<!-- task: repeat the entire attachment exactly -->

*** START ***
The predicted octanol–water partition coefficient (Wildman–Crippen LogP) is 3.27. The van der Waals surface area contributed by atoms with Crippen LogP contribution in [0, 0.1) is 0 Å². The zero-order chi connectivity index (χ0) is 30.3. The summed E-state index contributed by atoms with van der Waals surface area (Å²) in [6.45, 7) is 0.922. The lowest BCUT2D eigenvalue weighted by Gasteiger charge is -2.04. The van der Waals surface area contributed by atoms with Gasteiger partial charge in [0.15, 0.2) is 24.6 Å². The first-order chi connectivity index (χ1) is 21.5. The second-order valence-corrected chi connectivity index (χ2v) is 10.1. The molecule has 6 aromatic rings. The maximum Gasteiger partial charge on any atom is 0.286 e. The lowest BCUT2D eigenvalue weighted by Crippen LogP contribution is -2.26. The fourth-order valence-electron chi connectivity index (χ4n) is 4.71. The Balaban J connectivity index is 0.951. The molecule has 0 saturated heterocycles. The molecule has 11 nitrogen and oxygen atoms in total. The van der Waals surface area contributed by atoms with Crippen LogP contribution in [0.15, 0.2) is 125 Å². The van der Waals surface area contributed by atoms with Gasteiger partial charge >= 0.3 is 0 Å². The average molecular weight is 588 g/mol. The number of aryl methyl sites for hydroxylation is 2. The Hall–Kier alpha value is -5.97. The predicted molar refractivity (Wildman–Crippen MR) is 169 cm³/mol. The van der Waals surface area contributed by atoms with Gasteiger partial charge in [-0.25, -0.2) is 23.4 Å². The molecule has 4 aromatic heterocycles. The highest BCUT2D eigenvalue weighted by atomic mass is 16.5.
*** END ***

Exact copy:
The predicted octanol–water partition coefficient (Wildman–Crippen LogP) is 3.27. The van der Waals surface area contributed by atoms with Crippen LogP contribution in [0, 0.1) is 0 Å². The zero-order chi connectivity index (χ0) is 30.3. The summed E-state index contributed by atoms with van der Waals surface area (Å²) in [6.45, 7) is 0.922. The lowest BCUT2D eigenvalue weighted by Gasteiger charge is -2.04. The van der Waals surface area contributed by atoms with Gasteiger partial charge in [0.15, 0.2) is 24.6 Å². The first-order chi connectivity index (χ1) is 21.5. The second-order valence-corrected chi connectivity index (χ2v) is 10.1. The molecule has 6 aromatic rings. The maximum Gasteiger partial charge on any atom is 0.286 e. The lowest BCUT2D eigenvalue weighted by Crippen LogP contribution is -2.26. The fourth-order valence-electron chi connectivity index (χ4n) is 4.71. The Balaban J connectivity index is 0.951. The molecule has 0 saturated heterocycles. The molecule has 11 nitrogen and oxygen atoms in total. The van der Waals surface area contributed by atoms with Crippen LogP contribution in [0.15, 0.2) is 125 Å². The van der Waals surface area contributed by atoms with Gasteiger partial charge >= 0.3 is 0 Å². The average molecular weight is 588 g/mol. The number of aryl methyl sites for hydroxylation is 2. The Hall–Kier alpha value is -5.97. The predicted molar refractivity (Wildman–Crippen MR) is 169 cm³/mol. The van der Waals surface area contributed by atoms with Gasteiger partial charge in [-0.25, -0.2) is 23.4 Å². The molecule has 4 aromatic heterocycles. The highest BCUT2D eigenvalue weighted by atomic mass is 16.5.